The usual line on Clint Dempsey is that he’s underappreciated in his home country – that, in the United States, it’s Landon Donovan, not Dempsey, who symbolizes a sport many Americans don’t take very seriously. There’s certainly something to that. Donovan’s on-and-off relationship with reality TV star Bianca Kajlich cemented his place in the wider world of American pop culture; Dempsey is an “avid fisherman.” Donovan feuded with David Beckham, then made up with him, then won a couple of trophies; during his last year at Fulham, Dempsey meshed well with Belgian midfielder Moussa Dembele.
In England, it’s another story entirely. Dempsey, regarded as one of the Premier League’s most dangerous attackers, regularly scores goals for Tottenham Hotspur. By contrast, Donovan’s forays into European football have rarely convinced – he performed well during his first loan spell at Everton, but Major League Soccer’s ridiculous transfer rules precluded a permanent move, and Tim Howard is way more fun.
More interesting than parsing the minutiae of Dempsey and Donovan’s respective careers, or trying endlessly to determine whether the two players form the United States’ very own Lampard-Gerrard conundrum, is figuring out why fans and journalists insist on preferring one player over the other. Player comparisons are, of course, a standard part of football analysis – just as fundamental to an amateur sports blogger’s existence as microwavable meals and the childhood bedroom that mom and dad carefully preserved. But the truth here runs much deeper: Dempsey and Donovan represent rival notions of the Way We Ought To Promote American Soccer. Donovan is a made-for-TV celebrity who doesn’t want to leave LA because he’s “passionate” about helping Major League Soccer “grow”; he’s getting people to watch MLS! Dempsey is an ambitious hipster who plays high-level football in London and whose family is boringly stable; he’s introducing American soccer to a European audience! People were always going to choose sides.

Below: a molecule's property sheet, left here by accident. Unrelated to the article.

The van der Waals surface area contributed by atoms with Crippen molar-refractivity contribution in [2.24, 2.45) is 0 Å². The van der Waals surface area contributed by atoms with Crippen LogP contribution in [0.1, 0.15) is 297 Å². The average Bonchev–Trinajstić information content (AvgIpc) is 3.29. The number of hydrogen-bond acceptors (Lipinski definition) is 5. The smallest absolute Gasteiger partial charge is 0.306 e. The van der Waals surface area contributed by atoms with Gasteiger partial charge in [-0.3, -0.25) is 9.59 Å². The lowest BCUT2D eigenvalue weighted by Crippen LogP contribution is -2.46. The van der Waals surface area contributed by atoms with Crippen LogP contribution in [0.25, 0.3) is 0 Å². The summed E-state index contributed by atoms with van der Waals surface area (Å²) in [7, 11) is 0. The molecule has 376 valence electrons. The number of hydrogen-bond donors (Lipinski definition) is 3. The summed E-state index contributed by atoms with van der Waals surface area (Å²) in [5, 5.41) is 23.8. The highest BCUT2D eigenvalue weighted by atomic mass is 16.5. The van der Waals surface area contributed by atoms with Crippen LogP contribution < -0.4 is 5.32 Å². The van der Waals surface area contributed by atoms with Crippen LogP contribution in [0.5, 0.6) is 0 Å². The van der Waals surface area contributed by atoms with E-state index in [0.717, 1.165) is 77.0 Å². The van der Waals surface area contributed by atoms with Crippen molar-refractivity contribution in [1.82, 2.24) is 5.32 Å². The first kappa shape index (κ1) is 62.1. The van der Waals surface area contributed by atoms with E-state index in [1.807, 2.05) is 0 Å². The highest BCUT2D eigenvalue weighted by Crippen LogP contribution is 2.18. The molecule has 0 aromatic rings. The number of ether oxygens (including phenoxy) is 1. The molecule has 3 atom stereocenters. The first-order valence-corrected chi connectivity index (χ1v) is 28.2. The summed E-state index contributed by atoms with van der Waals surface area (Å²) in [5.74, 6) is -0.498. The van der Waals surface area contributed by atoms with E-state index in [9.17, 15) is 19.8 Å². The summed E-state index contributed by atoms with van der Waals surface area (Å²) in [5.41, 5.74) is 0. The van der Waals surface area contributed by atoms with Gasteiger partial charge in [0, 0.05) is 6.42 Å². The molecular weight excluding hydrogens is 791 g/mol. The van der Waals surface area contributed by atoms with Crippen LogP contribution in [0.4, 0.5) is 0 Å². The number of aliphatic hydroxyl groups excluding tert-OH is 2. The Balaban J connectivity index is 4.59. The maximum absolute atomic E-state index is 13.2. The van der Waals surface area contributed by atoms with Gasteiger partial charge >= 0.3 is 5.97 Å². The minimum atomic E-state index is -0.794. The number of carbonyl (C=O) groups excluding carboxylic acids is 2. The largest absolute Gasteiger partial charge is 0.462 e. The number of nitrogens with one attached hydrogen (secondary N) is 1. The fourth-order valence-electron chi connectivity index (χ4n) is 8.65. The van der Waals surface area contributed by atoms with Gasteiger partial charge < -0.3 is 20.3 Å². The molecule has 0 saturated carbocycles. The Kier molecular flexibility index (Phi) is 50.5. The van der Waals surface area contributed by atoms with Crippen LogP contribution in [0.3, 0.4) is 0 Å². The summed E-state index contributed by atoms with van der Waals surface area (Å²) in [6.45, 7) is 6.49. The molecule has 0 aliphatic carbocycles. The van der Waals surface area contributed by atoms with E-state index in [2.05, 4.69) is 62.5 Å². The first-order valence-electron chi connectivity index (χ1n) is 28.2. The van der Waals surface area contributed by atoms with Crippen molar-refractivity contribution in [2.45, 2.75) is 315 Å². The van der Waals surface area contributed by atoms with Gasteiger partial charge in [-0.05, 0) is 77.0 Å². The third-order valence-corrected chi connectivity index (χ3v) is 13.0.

At the moment, Donovan’s on some kind of extended sabbatical: he was recently photographed relaxing on a Cambodian island. He’s set to return to MLS action in a few weeks, but it’s unclear whether he’s interested in advancing what’s left of his once promising professional football career. With long-time United States captain Carlos Bocanegra adrift in the Spanish second division (and therefore not in a position to contribute anything beyond reassuring monosyllables to a team that can’t afford to waste roster spots on 33-year-old center backs), Dempsey skippered the US against Costa Rica and Mexico. The captaincy is mostly symbolic, and, as Dempsey surely knows, in England, it exists solely as a mechanism for John Terry controversy. But the fact that Klinsmann, who has encouraged American players to move abroad, chose Dempsey as captain, and that the only other candidate was AS Roma’s Michael Bradley, is indicative of a broader change in American soccer. These days, the best American players play in Europe. Donovan is in an ever-shrinking minority, and for that he has Dempsey to thank.
 That an American player’s one purpose in life should be to “promote American soccer” is obviously ludicrous. But that’s the way most fans see things.
 Geoff Cameron, Brek Shea, Jozy Altidore, Tim Howard, Brad Guzan, Dempsey, Bradley, all the German-based players, etc. Klinsmann picks plenty of MLS-ers — and I doubt he has the balls to drop Donovan — but the core of his team plays in Europe.